Joseph Edwards: Autistic Teen Hangs Himself After Bogus ‘Police’ Email Claims He Looked At Illegal Websites

Joseph Edwards appeared to friends and family to be a happy boy, but after a cruel online scam, the 17-year-old was found dead, the victim of a tragic suicide.

Edwards, a 17-year-old student from the UK, received a bogus email claiming to be from the police telling him that he was looking at illegal websites. The email warned him that an investigation was being launched.

Though Edwards was an A-student in school, he also suffered from autism, which family members said made him more susceptible to believe the scam email.

Police believe the email may have been something more insidious than a simple prank. The email told Joseph Edwards that he could be in trouble for looking at illegal websites, and would have to pay a large sum of money to get police to stop their investigation.

Joseph’s parents say he may not have been fully aware of the consequences of his actions.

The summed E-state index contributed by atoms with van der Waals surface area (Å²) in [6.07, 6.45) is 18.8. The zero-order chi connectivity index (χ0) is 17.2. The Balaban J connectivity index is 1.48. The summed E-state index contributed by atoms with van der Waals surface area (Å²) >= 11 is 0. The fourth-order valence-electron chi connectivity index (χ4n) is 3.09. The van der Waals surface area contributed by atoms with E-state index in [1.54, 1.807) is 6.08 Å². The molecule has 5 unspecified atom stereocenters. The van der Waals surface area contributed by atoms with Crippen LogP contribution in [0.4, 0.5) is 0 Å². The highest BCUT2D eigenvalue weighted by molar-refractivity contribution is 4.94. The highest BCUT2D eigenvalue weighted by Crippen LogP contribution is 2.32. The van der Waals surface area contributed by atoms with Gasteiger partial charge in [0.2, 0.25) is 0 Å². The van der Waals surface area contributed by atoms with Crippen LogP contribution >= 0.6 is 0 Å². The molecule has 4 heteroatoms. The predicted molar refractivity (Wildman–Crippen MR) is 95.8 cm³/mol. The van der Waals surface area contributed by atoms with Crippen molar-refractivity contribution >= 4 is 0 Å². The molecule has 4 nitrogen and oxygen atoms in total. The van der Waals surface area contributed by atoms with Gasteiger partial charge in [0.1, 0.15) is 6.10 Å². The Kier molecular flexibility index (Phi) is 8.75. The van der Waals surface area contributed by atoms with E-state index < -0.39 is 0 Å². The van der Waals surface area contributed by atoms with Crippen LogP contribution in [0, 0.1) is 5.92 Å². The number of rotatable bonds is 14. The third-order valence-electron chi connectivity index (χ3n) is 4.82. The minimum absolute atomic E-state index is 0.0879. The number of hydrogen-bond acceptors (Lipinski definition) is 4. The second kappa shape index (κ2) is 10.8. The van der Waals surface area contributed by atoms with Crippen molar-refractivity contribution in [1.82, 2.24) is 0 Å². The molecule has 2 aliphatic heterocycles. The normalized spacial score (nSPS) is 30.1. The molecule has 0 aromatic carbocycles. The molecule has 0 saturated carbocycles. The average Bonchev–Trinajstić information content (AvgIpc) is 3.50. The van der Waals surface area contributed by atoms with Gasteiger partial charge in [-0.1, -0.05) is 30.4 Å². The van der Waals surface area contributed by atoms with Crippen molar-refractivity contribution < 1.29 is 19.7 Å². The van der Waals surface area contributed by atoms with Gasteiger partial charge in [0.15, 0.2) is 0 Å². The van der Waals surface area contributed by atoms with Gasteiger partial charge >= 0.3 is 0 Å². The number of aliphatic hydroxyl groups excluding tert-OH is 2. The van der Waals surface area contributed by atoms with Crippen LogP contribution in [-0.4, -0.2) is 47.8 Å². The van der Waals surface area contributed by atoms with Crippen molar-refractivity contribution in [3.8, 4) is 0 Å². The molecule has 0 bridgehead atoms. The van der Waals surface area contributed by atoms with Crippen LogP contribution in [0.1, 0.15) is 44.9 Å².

“He was generally happy and had just started new friendship circles and was enjoying himself,” his mother told the coroner. “He did suffer from autism. I’m not sure he would have really understood the implications of what he was doing.”

Joseph Edwards is not the only person to fall victim to a cruel online scam. Officials in the UK say emails have been circulating claiming to be from the National Institute for Health and Care Excellence, telling the recipient that they may have cancer.

“This email is likely to cause distress to recipients since it advises that ‘test results’ indicate they may have cancer,” said Sir Andrew Dillon, chief executive of NICE. “This malicious email is not from NICE. We are investigating its origin. We take this matter very seriously and have reported it to the police.”

Officials are warning anyone who gets the email, which are headed something like “Important Blood Results,” to delete them without opening it or any of the links.

The family of Joseph Edwards is trying to turn his suicide into a positive, using the attention from his death to raise awareness of email scams. His mother said she is asking that others “remember him for the better moments of his life than for the way that he died.”